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Roll With It

Foam rollers hurt so good. That three foot foam tube is one of the most commonly used, and beloved, pieces of fitness equipment around. So much so that sometimes people will devote entire gym sessions to purely foam rolling and working out some muscles stiffness. So what’s the magic behind foam rollers, lacrosse balls, and the roller sticks that help alleviate those irksome muscle knots and keep muscles feeling pliable and ready for action? And how can you best utilize these self-myofascial release tools for greater success.

First things first, a foam roller, lacrosse ball, roller stick, a massage, etc. will not create a long term, lasting change in the quality of muscle tissue. To actually change the properties of muscle and soft tissue permanently takes external resistance far greater than anything than a roller can create. However, quality movements under external load (i.e. weight lifting and resistance training) over time can create improvements to the quality and characteristics of muscle tissue. And, as that is the goal, let us look at how a self-myofascial release tool can help this process.

When you use a foam roller and hit on a tender spot, what you have found is muscle tissue that has tightened into a “knot.” The muscle hasn’t actually tied itself into a knot, but rather has become a little more rigid, the same way a rubber band would become less stretchy if left outside on a cold December night in New England. This can happen from many causes, the most common of which are being in the same position for extended periods of time (think sitting in a desk, car, or airplane), and stress, which increases the tone, or tension, in a muscle. Where a roller or lacrosse ball can help is to create nervous system signal that alleviates that spastic area of muscle tissue, allowing the muscle to move more smoothly for a short time.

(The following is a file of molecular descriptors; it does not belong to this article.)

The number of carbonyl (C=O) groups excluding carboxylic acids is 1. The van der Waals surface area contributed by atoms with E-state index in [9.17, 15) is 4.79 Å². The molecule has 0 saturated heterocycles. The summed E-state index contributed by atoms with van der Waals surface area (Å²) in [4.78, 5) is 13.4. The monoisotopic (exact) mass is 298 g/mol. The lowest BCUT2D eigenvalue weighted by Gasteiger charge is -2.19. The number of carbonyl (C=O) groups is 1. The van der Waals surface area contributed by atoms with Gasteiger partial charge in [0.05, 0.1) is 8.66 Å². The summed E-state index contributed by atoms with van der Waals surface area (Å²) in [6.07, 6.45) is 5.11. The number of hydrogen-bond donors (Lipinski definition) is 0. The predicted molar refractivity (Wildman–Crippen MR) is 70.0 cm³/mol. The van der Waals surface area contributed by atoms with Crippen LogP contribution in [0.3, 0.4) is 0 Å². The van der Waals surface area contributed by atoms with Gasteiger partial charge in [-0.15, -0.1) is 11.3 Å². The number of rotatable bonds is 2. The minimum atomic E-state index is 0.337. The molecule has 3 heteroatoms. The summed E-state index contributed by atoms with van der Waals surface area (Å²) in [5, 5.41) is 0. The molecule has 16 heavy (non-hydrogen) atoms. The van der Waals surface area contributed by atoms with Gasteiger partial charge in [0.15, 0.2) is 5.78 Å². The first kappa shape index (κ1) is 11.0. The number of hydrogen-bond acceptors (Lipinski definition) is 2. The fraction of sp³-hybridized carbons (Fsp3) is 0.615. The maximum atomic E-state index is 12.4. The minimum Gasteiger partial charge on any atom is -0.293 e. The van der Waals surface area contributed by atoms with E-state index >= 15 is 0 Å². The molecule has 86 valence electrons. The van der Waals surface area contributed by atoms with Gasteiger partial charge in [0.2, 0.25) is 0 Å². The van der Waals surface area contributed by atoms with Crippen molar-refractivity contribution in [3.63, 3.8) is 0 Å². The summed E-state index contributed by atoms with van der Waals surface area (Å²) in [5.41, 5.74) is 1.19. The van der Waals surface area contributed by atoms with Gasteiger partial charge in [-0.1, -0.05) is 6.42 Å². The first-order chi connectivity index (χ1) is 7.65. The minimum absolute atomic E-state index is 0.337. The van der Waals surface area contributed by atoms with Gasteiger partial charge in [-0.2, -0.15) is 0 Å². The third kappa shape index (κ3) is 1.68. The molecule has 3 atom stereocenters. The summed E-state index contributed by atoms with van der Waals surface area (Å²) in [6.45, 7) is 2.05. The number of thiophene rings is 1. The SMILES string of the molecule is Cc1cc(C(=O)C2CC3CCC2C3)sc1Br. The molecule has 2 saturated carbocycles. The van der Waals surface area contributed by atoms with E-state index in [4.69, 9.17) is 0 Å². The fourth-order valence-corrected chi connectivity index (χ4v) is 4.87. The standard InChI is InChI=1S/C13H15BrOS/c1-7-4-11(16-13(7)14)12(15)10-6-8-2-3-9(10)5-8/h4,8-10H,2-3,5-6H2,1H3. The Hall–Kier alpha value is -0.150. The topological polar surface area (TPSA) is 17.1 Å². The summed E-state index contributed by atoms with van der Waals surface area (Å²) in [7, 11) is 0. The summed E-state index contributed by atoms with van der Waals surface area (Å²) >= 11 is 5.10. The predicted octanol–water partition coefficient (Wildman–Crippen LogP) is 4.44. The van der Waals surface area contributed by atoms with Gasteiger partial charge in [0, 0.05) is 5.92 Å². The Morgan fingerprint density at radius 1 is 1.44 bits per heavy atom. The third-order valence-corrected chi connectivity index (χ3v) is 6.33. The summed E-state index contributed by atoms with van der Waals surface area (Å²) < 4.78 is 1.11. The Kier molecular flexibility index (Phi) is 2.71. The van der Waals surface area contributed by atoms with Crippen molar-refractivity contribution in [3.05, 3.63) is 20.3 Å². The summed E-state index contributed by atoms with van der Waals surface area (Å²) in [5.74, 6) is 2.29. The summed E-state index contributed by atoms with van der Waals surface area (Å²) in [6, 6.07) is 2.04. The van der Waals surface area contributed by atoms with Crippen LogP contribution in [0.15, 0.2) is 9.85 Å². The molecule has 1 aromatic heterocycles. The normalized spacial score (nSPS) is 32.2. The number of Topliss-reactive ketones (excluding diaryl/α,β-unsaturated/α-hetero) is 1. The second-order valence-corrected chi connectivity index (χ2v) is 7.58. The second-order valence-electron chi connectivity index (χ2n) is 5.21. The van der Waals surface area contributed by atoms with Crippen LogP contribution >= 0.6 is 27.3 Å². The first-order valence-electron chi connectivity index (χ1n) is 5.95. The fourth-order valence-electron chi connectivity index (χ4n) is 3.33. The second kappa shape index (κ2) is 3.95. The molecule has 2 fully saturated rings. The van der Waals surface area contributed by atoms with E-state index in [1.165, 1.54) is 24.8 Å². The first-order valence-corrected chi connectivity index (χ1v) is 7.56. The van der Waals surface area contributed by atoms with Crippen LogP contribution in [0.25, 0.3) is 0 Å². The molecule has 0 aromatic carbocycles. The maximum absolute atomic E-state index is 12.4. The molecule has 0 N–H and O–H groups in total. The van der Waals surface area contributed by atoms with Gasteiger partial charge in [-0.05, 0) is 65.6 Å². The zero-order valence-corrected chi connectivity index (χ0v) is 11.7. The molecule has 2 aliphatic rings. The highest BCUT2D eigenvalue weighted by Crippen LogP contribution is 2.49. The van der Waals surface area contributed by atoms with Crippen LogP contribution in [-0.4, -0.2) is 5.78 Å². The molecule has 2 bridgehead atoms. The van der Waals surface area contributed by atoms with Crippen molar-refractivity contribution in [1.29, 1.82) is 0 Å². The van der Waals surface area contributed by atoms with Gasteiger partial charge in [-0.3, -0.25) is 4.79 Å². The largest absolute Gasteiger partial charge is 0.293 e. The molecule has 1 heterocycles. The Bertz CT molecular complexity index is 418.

After you have used a foam roller to loosen up some muscle tissue your movement quality will hopefully feel better and it feels as though mobility has increased, which it has, but only temporarily. The best thing to do after rolling out is to begin moving through good ranges of motion, preferably with an external load (weight). As mentioned previously, this is one great way to, over time and with repeated practice, increase the tone and quality of muscle tissue positively. You can think of the roller or lacrosse ball as the key that opens up range of motion, and to solidify and own those ranges of motion you have to begin using them within the context of good training. So, an example of a way to utilize a foam roller for increased mobility for the long haul would be to perform about ten passes over the hips or glutes between sets of barbell back squats.


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